Ofgem warns soaring gas prices will feed into customer bills

Customer look at a utility bill

Ofgem has said that UK household energy bills will be affected by soaring prices of fossil fuels globally.

The energy regulator told the BBC that increasing prices, for gas in particular, “will feed into all customer energy bills in the UK”.

It described the energy price cap as one of the “best tools” to ensure consumers pay a fair price.

But the price cap for default domestic energy deals has already been raised to cover rising wholesale costs.

The typical gas and electricity customer is likely to see their bill go up by £139 to £1,277 a year from October.

Prepayment customers, meanwhile, will see an increase of £153, from £1,156 to £1,309.

The price cap limits the price that companies can charge customers who have not recently changed their tariff or energy supplier and allows them only to charge legitimate costs.

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“We have put tough rules in place to ensure suppliers treat customers who are struggling with bills fairly, and welcome their commitment to reach out to those who most need help,” an Ofgem spokesperson said.

“Where help is not forthcoming, we will not hesitate to act,” the watchdog added.

Lisa Barber, home products and services editor at Which?, warned that if the wholesale cost of energy continued to rise, those on variable tariffs might see their bills increase and the number of cheap tariffs on the market might shrink.

To keep costs down, Which? suggests:

  • Switching energy providers regularly
  • Signing up to a fixed tariff to keep bills stable
  • Installing heating controls such as room thermostats and thermostatic radiator valves
  • Using energy-efficient appliances

It comes after the UK had to fire up two old coal power plants to meet electricity needs earlier this week.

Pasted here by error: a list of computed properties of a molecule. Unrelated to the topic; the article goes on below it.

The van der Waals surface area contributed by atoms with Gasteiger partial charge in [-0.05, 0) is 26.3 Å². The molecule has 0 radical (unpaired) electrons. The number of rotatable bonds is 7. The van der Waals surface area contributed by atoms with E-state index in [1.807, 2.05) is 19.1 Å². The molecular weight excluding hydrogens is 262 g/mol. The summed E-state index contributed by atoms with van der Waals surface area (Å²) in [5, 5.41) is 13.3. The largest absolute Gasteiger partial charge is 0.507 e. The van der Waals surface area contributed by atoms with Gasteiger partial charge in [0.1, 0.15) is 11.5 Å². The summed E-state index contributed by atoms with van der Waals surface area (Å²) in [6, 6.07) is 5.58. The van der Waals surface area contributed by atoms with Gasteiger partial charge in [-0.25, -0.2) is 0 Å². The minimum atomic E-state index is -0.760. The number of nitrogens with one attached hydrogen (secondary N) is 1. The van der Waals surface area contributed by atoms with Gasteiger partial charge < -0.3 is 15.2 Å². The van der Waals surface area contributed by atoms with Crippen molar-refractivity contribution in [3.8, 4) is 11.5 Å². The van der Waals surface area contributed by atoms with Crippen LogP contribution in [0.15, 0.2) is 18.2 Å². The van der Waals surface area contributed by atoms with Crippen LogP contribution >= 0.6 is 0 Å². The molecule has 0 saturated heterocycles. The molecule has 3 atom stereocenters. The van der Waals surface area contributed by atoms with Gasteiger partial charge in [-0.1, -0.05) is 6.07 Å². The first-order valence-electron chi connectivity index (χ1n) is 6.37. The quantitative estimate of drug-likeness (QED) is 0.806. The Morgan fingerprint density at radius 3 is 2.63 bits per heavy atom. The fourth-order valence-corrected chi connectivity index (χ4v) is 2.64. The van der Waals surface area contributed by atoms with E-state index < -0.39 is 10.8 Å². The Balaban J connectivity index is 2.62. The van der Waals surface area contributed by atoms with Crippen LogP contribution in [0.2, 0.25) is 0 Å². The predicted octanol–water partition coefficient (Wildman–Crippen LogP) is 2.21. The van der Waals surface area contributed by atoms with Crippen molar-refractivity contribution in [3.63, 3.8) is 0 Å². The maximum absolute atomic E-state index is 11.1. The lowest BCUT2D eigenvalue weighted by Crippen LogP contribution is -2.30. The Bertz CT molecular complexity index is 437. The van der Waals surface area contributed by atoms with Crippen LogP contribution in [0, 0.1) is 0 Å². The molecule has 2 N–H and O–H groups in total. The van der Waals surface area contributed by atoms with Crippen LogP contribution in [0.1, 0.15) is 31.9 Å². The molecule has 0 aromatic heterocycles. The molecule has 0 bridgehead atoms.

Warm, still, autumn weather has meant wind farms have not generated as much power as normal, while spiking prices have made it too costly to rely on gas.

On Tuesday, the use of coal returned to 2.2% of the UK’s electricity generation.

National Grid energy intake by type

Audrey Gallacher, Energy UK’s deputy chief executive, said: “Due to the unprecedented price increases in natural gas, National Grid, the electricity system operator, has had to make some tough choices about where we get our power from in order to maintain security of supply.

She said the move highlighted the “need to continue the low carbon energy transition, and further reduce our dependency on fossil fuels for our heat and power”.

“It will not only help us meet climate change targets but remove the risk of being exposed to volatile international wholesale prices.”

Energy UK added that it “recognises” the impact increased energy prices would have on customers and that anyone worried about their bills should talk to their supplier.

Some suppliers have said that profits have been hit by financial assistance offered to customers struggling to afford the higher prices.

Robert Buckley, and energy analyst at Cornwall Insights, said prices for power which is needed immediately are at all-time highs – 10 times the prices of last summer.

“There’s very high international commodity prices for gas and for carbon as economies recover from Covid, and the EU has tightened up its carbon market rules,” he said. “Very high coal prices as well.”

“In the UK we’ve a combination of low wind, we’ve had outages at some of the nuclear stations, some of the gas stations have been offline, and we’ve had lower flows into the country of gas from Norway,” he said.

Consumers will see these rises push their bills up this winter as the price cap goes up, but if wholesale energy prices continue at these highs the cap “will go up a lot more”.

However, in the meantime the high prices are “also very bad for suppliers because the cap limits what they can charge their consumers, and the market is way above that now”, Mr Buckley added, saying it was “very sad” that some small suppliers had already gone out of business.

(Source – The BBC – 09/09/21)

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